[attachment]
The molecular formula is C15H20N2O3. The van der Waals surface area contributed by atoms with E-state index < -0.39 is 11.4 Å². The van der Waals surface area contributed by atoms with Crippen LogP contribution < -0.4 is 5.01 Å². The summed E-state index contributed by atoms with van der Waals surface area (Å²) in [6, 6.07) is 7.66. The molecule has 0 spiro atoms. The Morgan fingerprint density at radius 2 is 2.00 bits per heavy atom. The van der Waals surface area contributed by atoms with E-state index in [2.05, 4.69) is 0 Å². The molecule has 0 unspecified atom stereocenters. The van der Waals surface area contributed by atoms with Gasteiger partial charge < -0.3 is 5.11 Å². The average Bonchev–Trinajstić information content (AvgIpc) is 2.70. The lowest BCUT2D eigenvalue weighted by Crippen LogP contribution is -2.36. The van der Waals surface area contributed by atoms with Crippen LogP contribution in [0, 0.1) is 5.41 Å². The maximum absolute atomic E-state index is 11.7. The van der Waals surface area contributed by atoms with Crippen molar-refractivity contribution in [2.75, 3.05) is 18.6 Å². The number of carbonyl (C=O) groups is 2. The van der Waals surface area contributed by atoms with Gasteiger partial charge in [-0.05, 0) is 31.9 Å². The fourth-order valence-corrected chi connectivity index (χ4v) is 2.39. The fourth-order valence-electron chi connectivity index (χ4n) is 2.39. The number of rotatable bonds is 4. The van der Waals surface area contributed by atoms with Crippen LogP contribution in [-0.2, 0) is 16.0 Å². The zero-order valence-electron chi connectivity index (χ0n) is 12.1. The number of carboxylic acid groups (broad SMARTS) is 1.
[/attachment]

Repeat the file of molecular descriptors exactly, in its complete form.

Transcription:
The molecular formula is C15H20N2O3. The van der Waals surface area contributed by atoms with E-state index < -0.39 is 11.4 Å². The van der Waals surface area contributed by atoms with Crippen LogP contribution < -0.4 is 5.01 Å². The summed E-state index contributed by atoms with van der Waals surface area (Å²) in [6, 6.07) is 7.66. The molecule has 0 spiro atoms. The Morgan fingerprint density at radius 2 is 2.00 bits per heavy atom. The van der Waals surface area contributed by atoms with E-state index in [2.05, 4.69) is 0 Å². The molecule has 0 unspecified atom stereocenters. The van der Waals surface area contributed by atoms with Gasteiger partial charge < -0.3 is 5.11 Å². The average Bonchev–Trinajstić information content (AvgIpc) is 2.70. The lowest BCUT2D eigenvalue weighted by Crippen LogP contribution is -2.36. The van der Waals surface area contributed by atoms with Crippen LogP contribution in [0, 0.1) is 5.41 Å². The maximum absolute atomic E-state index is 11.7. The van der Waals surface area contributed by atoms with Crippen molar-refractivity contribution in [2.75, 3.05) is 18.6 Å². The number of carbonyl (C=O) groups is 2. The van der Waals surface area contributed by atoms with Gasteiger partial charge in [-0.05, 0) is 31.9 Å². The fourth-order valence-corrected chi connectivity index (χ4v) is 2.39. The fourth-order valence-electron chi connectivity index (χ4n) is 2.39. The number of rotatable bonds is 4. The van der Waals surface area contributed by atoms with Crippen LogP contribution in [-0.2, 0) is 16.0 Å². The zero-order valence-electron chi connectivity index (χ0n) is 12.1. The number of carboxylic acid groups (broad SMARTS) is 1.